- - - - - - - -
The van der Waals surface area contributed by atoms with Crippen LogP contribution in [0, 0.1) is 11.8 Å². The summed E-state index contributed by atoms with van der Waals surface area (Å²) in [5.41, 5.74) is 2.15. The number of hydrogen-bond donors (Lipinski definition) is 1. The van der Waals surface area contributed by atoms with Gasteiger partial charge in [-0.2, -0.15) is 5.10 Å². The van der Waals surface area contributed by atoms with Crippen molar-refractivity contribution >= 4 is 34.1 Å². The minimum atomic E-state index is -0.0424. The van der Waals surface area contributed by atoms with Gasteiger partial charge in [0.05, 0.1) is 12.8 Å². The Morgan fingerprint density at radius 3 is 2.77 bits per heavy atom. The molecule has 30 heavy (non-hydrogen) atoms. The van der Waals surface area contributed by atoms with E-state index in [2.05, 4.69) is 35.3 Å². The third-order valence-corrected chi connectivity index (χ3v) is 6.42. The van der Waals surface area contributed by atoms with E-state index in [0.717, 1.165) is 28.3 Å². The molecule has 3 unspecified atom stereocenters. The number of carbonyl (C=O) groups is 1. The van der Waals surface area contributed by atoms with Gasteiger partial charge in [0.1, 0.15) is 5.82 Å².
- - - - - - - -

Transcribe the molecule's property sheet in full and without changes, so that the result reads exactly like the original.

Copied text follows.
The van der Waals surface area contributed by atoms with Crippen LogP contribution in [0, 0.1) is 11.8 Å². The summed E-state index contributed by atoms with van der Waals surface area (Å²) in [5.41, 5.74) is 2.15. The number of hydrogen-bond donors (Lipinski definition) is 1. The van der Waals surface area contributed by atoms with Gasteiger partial charge in [-0.2, -0.15) is 5.10 Å². The van der Waals surface area contributed by atoms with Crippen molar-refractivity contribution >= 4 is 34.1 Å². The minimum atomic E-state index is -0.0424. The van der Waals surface area contributed by atoms with Gasteiger partial charge in [0.05, 0.1) is 12.8 Å². The Morgan fingerprint density at radius 3 is 2.77 bits per heavy atom. The molecule has 30 heavy (non-hydrogen) atoms. The van der Waals surface area contributed by atoms with E-state index in [2.05, 4.69) is 35.3 Å². The third-order valence-corrected chi connectivity index (χ3v) is 6.42. The van der Waals surface area contributed by atoms with E-state index in [0.717, 1.165) is 28.3 Å². The molecule has 3 unspecified atom stereocenters. The number of carbonyl (C=O) groups is 1. The van der Waals surface area contributed by atoms with Gasteiger partial charge in [0.1, 0.15) is 5.82 Å².